A HEARTBROKEN son has told how he can only speak to his elderly mother during a visit to her care home through a wire fence and has only been allowed one indoor visit in nine months, which has resulted in her feeling suicidal.

Brian Halliday is the main carer for his mother Agnes, 89, who was diagnosed with dementia five years ago.

The great-grandmother became a resident at Eskgreen care home in Musselburgh one week before lockdown in March.

She was previously at East Lothian Community Hospital in Haddington, with most of her children, grandchildren and great-grandchildren living in East Lothian.

Brian, 58, said that prior to going into the care home, Agnes, a former cleaner, home help and mum of three, was “absolutely terrified that the family were going to leave her there”, despite his reassurances.

A few days later, lockdown struck and about four months passed before he was allowed to visit her.

It is thought that Eskgreen took early preventative measures which resulted in the home avoiding any cases of Covid-19 during lockdown – however, this was not able to be confirmed by East Lothian Health and Social Care Partnership, which oversees the running of the home.

Brian, of Niddrie Mill, Edinburgh, said that when he next went to visit his mother, who was widowed in 2008, he was “deeply heartbroken” at what he saw, saying that Agnes “looked terrified and shaky” and had lost a lot of weight.

During the first 15 minutes of every visit that summer, with a window separating the pair, Brian said that his mum “begged” him to help her commit suicide and it was “all she spoke about”.

His brother and sister have also reported similar experiences, with the trio said to be allowed one 30-minute visit a week between them.

He added: “Fence visits were the best I could get and since then mum has got worse.

“She was having really emotional outbursts, has lost a huge amount of weight and has broken her hips twice.

“Mum looked 10-15 years younger when she went in and could walk pretty well, but now she looks 10-15 years older and has obviously got serious mental health issues that need addressed.

“She’s deteriorated so quickly, it’s horrible to see. My biggest fear is that she feels she was abandoned. I’m constantly living in anxiety and fear that they will stop my visits and I won’t get to see her again.

“They said they don’t need to give me the visits and called them extras; they made it out to be a favour and said that if I didn’t go along with the fence visits they could stop me seeing her all together.

“Thirty-minute visits are not good for her: I spend half the time talking her out of taking her own life.

“She has no contacts outside of the family, it’s devastating for her being in there.”

Brian said the only time his mum would eat was when he was with her.

He has only been able to visit her indoors once during her time at the home – and he said that the half-hour visit in October passed in what felt like five minutes.

He said: “You could see the tears and terror in her face as they were taking her away. I can’t get her expression out of my mind.

“She broke down and was asking them if she could give me a cuddle but they took her away like a prisoner and threw me out of the building.

“I’ve not been back to see her, I can’t put her through that or me. They’ve actually stopped visits all together at the moment.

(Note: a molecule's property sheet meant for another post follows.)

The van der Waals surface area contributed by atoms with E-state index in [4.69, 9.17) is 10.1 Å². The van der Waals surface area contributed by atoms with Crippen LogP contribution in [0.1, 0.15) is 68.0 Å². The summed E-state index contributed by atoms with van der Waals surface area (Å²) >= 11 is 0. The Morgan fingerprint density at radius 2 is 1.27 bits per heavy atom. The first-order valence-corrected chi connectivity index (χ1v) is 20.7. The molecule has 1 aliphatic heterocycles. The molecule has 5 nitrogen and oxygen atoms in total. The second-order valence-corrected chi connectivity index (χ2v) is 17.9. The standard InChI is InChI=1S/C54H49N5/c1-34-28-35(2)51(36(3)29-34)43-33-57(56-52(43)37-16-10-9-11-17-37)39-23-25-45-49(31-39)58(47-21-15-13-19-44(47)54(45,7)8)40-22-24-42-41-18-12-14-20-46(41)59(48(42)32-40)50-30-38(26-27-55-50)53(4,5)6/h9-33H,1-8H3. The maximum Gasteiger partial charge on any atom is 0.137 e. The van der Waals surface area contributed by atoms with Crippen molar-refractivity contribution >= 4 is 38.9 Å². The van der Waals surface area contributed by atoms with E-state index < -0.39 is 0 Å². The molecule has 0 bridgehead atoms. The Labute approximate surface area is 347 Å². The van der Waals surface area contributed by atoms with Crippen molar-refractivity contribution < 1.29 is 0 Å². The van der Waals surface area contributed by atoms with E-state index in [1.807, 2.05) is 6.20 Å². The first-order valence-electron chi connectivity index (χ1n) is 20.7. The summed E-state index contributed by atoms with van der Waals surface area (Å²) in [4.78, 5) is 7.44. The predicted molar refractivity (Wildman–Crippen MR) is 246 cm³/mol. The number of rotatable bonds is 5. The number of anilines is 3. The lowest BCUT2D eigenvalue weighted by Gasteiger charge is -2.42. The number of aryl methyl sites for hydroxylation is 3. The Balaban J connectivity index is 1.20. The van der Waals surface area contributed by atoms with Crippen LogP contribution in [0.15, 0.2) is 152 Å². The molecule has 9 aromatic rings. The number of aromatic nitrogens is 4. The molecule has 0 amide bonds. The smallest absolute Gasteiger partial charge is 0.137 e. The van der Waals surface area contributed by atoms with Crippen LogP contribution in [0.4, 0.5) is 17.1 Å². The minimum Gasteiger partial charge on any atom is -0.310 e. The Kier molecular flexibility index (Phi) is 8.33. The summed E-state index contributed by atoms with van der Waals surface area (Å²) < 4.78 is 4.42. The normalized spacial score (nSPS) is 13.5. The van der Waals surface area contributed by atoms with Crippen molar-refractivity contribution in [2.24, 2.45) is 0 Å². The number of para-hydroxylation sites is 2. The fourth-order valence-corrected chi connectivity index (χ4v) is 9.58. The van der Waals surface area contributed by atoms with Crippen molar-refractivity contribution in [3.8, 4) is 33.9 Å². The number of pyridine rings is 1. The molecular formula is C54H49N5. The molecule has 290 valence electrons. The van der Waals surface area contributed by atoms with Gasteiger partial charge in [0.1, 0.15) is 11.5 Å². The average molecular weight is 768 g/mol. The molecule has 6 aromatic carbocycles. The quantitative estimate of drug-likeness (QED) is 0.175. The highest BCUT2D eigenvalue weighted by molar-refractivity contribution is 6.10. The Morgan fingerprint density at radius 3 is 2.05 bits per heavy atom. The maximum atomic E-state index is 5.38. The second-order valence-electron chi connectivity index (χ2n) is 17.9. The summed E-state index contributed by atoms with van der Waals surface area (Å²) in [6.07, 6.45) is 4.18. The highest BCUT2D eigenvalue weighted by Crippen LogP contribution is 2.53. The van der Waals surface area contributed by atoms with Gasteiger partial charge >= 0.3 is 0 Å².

“My mum won’t be here next year; the family just want to spend some time with her before she slips further into the dementia or dies.”

He says that when Agnes broke her hip after a fall eight weeks ago, he spent four hours in hospital with her while waiting for X-ray results, as he is her main carer and someone needed to sit with her when answering doctor’s questions.

He said that Agnes “couldn’t even hold a conversation” throughout the entire hospital visit.

The whole ordeal has left Brian, who lives on his own, feeling mentally tired and has had a detrimental impact on his sleeping pattern. He was in the process of setting up his own marketing business but has had to put his work on pause and has been signed off sick.

Brian has contacted Musselburgh MSP Colin Beattie about the issue and released the images of his mother through Care Campaign for the Vulnerable, feeling that he has exhausted his efforts to visit his mother.

A complaint has also been made to the Care Inspectorate.

An East Lothian Health and Social Care Partnership spokesperson said: “We know how difficult the Covid restrictions are for relatives, but most are very supportive because they know the restrictions are vital in keeping residents and staff safe and well. All our ELHSCP care homes do everything they can under the Covid guidance to ensure that relatives and residents are able to meet in person, by phone and online, and also keep up to date with life in the homes on social media.

“Our care home staff regularly update nominated family members on how their relatives are doing.

“All of our care homes offer meetings in pleasant surroundings, indoors and outdoors, and work with families to ensure that they are able to meet regularly, as long as they can conform to Covid guidance.

“We can’t comment on individual cases, but would like to assure people that we always do everything in our power to keep families in touch, whilst also making sure that our residents stay safe and healthy.”

Mr Beattie said: “I can confirm that a constituent has recently been in touch with my office in relation to this and that I have spoken to him directly regarding this matter.

“Naturally, I am very concerned at what I have been told relating to his mother’s situation, and these concerns are in the process of being taken forward.”